Wednesday, July 01, 2015

Honda 1979 CX500 Headlight, Sealed Beam to H4 LED conversion

My daughter moved a ways away so I blew money I had put away for tuition on a motorcycle so I could drive out there more often this summer.  The bike is a Honda 1979 CX500 and it runs okay.  There is a harmonic shimmy occasionally, so I probably should replace the swing arm bearings.  The bike has a shaft drive and I haven't done that on a bike with a shaft drive, so, haven't done that yet.  It rides okay.

Somehow, in 36 years no one managed to do a sealed beam to H4 headlamp conversion and the low beam was burnt.  This is a real simple, fairly cheap thing.

First, I needed the conversion light.  I bought a IPCW CWC-7006 7" Plain Round Conversion Headlight from Amazon.  Under $15 bucks.  Search around, you might find one cheaper.

Second, I needed an H4 bulb.  That I ordered from eBay, 22watt, from China, about $6.   22W White H4/5730 CREE LED Fog Light Bulb 1000LM High Low Beam Headlight

Again, look around because I wasn't exactly trying to do this super cheap.  I was just trying to avoid the scam artists selling "conversion kits" on eBay for $60 bucks.  Maybe I should put together a few "conversion kits", add some instructions and sell them.  Nah, I am not interested in ripping people off.

There is a difference between the conversion headlight and the sealed beam, there are stand-offs and the stand-offs on the conversion are higher than on the sealed beam.  I thought about hack sawing them off, but, didn't need to, so I didn't.

There are eight screws to deal with, all phillips head.  You will need both a #1 and a #2.  I used a screw driver with switchable heads.  Remove the three screws holding on the headlight assembly.

Pull the connector from the back of the sealed beam.  This connector works fine for the H4 bulb, just don't get a high wattage bulb.  If you do, you could burn the connector and the alternator.  You could try wiring in a ceramic socket, but, I wouldn't bother.  The alternator specs won't handle the load.  I suggest LED.

The sealed beam is in a retaining ring inside an adjustment ring.  Remove the two pivoting screws, don't lose the stamped steel "nuts".  Loosen the headlight adjuster screw on the outside of the retaining ring.  You need a #1 phillips here.  Don't lose the spring or the little square nut.

I like using a paper bowl or a small can or something to put my bits and pieces in.  Lay them carefully in the grass, whatever.

There are two screws holding the sealed beam into the retaining ring.  #1 phillips.

Now, if the locater tabs are too big, cut off with a hack saw.  These help position the headlight in the correct orientation, so leave some stubs and file them all down so they are the same height.  I wouldn't do this unless you have to, I suggest avoiding cutting stuff up.

Swap the sealed beam for the conversion light. Rotate the conversion light around so the locater tabs fit in the correct places in the mounting ring.  Slip the retaining ring on and replace the two screws.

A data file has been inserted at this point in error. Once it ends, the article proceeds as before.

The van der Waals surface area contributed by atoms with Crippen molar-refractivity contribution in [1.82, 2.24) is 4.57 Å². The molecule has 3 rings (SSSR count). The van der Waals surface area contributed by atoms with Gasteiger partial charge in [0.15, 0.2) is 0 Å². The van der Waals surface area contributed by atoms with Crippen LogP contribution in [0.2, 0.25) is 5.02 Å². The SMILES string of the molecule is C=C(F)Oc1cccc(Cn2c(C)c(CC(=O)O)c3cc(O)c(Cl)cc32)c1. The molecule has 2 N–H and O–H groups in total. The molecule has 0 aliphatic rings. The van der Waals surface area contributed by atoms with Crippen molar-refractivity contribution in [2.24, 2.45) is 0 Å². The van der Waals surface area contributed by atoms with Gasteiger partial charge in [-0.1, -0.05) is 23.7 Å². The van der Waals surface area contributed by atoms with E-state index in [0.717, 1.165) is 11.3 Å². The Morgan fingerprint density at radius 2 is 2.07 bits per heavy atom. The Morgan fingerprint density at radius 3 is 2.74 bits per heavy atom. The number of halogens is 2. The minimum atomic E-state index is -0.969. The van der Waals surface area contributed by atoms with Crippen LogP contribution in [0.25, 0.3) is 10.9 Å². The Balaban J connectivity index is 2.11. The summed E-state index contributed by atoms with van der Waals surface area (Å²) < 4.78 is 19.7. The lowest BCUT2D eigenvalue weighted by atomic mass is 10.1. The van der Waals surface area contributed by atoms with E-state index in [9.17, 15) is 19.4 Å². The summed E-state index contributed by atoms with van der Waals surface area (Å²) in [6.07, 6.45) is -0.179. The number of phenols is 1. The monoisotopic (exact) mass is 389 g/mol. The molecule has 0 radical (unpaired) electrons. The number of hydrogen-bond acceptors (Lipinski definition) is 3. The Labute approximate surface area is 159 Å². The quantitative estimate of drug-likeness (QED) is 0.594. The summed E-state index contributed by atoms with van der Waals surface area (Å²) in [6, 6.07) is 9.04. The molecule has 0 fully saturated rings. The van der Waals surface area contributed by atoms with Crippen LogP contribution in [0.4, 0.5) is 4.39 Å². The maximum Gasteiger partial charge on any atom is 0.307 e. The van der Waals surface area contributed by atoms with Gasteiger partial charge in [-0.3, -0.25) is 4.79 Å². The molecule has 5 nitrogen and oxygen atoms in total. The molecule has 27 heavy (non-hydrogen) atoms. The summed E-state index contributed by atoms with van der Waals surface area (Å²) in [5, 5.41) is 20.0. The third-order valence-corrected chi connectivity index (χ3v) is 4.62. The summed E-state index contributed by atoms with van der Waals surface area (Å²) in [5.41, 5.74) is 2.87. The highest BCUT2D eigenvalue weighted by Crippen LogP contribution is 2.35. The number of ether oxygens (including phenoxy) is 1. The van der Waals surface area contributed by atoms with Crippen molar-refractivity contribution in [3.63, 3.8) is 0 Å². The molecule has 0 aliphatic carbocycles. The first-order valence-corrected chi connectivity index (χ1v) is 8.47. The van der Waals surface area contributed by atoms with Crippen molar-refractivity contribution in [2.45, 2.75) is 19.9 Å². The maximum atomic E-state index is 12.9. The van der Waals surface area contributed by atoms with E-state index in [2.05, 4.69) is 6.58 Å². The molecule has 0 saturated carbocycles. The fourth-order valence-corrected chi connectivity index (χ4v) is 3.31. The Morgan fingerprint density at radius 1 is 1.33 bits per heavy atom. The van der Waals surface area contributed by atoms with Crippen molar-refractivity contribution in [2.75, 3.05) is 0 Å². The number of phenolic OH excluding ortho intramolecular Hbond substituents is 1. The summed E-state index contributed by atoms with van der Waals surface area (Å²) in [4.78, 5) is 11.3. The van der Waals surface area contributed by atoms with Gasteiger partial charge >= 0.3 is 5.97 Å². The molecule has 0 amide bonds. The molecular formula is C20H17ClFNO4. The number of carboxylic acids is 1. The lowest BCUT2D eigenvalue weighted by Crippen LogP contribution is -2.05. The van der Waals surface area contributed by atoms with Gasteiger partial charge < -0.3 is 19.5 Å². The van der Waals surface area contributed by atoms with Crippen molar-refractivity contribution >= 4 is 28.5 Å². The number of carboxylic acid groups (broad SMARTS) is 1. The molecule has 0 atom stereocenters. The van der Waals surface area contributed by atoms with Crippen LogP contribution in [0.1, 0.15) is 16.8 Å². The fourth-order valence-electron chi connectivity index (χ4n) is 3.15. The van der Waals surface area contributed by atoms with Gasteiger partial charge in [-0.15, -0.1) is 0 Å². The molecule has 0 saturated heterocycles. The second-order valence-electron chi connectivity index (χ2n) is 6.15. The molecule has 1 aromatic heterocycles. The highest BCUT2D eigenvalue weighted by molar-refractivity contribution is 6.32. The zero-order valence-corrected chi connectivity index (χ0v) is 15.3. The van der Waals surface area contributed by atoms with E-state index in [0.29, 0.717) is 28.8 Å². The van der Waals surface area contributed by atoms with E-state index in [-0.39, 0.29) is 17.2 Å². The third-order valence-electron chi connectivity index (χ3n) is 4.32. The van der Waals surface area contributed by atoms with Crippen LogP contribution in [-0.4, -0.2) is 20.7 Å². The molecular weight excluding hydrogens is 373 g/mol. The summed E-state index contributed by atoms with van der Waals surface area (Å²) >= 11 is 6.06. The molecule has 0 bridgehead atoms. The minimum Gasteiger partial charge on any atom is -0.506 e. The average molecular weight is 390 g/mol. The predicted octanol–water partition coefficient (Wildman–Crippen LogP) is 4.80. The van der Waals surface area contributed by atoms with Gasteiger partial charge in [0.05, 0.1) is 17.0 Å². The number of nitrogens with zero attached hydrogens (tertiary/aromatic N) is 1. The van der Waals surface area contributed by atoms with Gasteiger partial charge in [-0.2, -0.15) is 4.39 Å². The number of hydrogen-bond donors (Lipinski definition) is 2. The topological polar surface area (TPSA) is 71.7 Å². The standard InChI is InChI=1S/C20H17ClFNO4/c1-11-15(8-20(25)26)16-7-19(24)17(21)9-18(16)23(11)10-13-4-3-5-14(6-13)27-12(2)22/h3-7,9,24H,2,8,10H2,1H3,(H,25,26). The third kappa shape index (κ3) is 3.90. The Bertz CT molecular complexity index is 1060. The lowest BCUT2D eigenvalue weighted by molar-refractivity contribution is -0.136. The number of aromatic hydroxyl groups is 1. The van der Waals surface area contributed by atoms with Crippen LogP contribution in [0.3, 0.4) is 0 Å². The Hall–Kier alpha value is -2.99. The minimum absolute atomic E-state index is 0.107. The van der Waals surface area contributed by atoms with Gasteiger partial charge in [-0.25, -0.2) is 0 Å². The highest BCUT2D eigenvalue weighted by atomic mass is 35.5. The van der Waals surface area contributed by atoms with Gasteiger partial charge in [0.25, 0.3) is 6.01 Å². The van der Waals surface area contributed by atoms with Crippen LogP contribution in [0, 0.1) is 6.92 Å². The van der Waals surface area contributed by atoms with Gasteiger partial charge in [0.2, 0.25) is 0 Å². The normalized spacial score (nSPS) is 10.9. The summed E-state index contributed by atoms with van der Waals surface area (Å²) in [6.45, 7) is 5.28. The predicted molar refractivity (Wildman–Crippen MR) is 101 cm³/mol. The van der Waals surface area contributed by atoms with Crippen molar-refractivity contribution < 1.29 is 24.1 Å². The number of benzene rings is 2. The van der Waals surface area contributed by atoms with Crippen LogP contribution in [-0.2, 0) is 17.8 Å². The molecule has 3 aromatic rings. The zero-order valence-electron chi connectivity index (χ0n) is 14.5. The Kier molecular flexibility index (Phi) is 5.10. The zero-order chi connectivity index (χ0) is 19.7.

Put the light assembly in the adjuster, put in the pivot screws first.  The top pivot screw mount is also a tab for the head light mounting screw.  Make sure the pivot screw goes in the "middle" hole.  Those stamped steel nuts are a pain, but, play with them and they work.  You could try replacing them with real hex nuts, but, I wouldn't.

Push the assembly down against the adjuster spring, spin the nut down a ways and eyeball how even the adjustment looks.  You can use a screw driver to fine tune it.

Put the H4 bulb into the light.  There are some wires that snap loose, you might need a screw driver to push them down, then in, towards the opening.  Remove the shipping cap.  Put the bulb in, use a screw driver if you have to.  Just be careful.  Attach the socket.

Test the light, everything working?  Proceed.  Not, sit down and cry for a while, then dust yourself out and figure out what is wrong.

This is the hard part.  I think the conversion light is slightly deeper than the original so, create a "nest" in the wires for the light plug, and shove the thing together.

Put the two lower screws in first.  It might take some real force to push this together, if it takes too much, work on the next some more.  Once the lower screws are both in about half way, put in the top screw.  Now tighten everything up, tight.

Test the light a second time, everything should work peachy keen.


Ryan Salzmann said...

I have a 1980 CX500 that I just purchased. Do you think that a 30W bulb would be too much? I prefer to avoid ebay if possible and I found a bulb on Amazon that is 30W.

John D. Ayer said...

Hi Ryan: Sorry it took me so long to get back. The CX500 has a small alternator so the wattage of a replacement bulb should not exceed the wattage of the original. I believe the original was a 30watt bulb, so, it should be okay. I would double check the specs though. As these bikes get older reducing the load on the alternator is a good idea.